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This eBook is of most value to Engineering Managers in companies serving discrete manufacturing industries. Specifically, this eBook is helpful for Engineering Managers looking to counter recent trends that are undermining the productivity of their engineering organizations.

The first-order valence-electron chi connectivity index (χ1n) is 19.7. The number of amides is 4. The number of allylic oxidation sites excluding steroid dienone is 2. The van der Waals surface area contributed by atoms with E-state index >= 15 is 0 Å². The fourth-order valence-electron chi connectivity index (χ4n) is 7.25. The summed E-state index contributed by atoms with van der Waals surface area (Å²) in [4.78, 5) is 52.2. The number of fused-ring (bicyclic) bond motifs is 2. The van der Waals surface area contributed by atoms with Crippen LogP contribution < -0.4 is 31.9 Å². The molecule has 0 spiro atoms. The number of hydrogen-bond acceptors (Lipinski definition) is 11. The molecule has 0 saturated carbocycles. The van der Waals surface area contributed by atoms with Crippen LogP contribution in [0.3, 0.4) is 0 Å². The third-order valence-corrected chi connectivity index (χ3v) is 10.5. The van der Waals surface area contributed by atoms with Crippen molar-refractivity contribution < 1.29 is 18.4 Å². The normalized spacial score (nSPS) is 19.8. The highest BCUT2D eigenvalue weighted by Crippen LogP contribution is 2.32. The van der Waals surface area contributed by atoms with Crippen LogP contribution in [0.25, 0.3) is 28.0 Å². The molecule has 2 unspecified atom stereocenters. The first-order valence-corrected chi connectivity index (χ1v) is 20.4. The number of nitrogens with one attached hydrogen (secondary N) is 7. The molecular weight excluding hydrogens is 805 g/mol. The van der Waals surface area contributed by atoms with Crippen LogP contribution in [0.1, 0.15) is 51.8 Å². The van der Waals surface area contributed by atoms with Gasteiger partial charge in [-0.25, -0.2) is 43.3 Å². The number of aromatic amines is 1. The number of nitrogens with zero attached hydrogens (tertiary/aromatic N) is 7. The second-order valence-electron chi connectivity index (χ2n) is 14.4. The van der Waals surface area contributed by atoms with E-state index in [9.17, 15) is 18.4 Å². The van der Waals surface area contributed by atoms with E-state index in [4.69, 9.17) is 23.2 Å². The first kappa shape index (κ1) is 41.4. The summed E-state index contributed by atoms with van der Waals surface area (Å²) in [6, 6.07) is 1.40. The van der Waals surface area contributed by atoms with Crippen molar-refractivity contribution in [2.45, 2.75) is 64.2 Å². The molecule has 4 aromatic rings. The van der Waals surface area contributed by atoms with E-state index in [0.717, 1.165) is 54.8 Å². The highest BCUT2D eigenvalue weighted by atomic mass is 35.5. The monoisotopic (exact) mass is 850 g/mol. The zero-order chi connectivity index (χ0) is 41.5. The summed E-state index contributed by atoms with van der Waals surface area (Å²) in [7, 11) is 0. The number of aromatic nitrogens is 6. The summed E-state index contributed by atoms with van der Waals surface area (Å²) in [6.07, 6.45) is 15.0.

Today, there is little doubt that designing products is intensely difficult. Engineers are presented with conflicting requirements and constraints, all of which must be solved with great designs developed on shorter schedules. That difficulty, however, doesn’t negate the need to understand how successful engineering organizations are in achieving their goals. In fact, understanding how most engineering organizations perform in today’s strenuous operational environment offers a performance baseline. Comparing organizational performance between cohorts that employ different methodologies and technologies offer insight into what actually makes an impact. To that end, as part of its The PLM Study, Lifecycle Insights surveyed engineering organizations about their organizational performance that would, in aggregate, measure the overall success of their product development projects. The results, shown in Figure 1, reveal shockingly low success rates. These organizations don’t meet product development goals for the vast majority of projects they undertake. One of five engineering projects are cancelled, translating into development costs that will never be recouped. Nearly another quarter of all projects miss their release dates, making it nigh impossible to launch or deliver the product on time. A little less than half of the remaining projects are released on time, but not without shifting resources around in an emergency mode. The reality is that only 15% of all projects are released on time without shifting resources. Obviously, these are not desirable outcomes. But to better understand the root cause of these issues and glimpse some potential solutions, we must ask a simple question: why do so many engineering projects fail?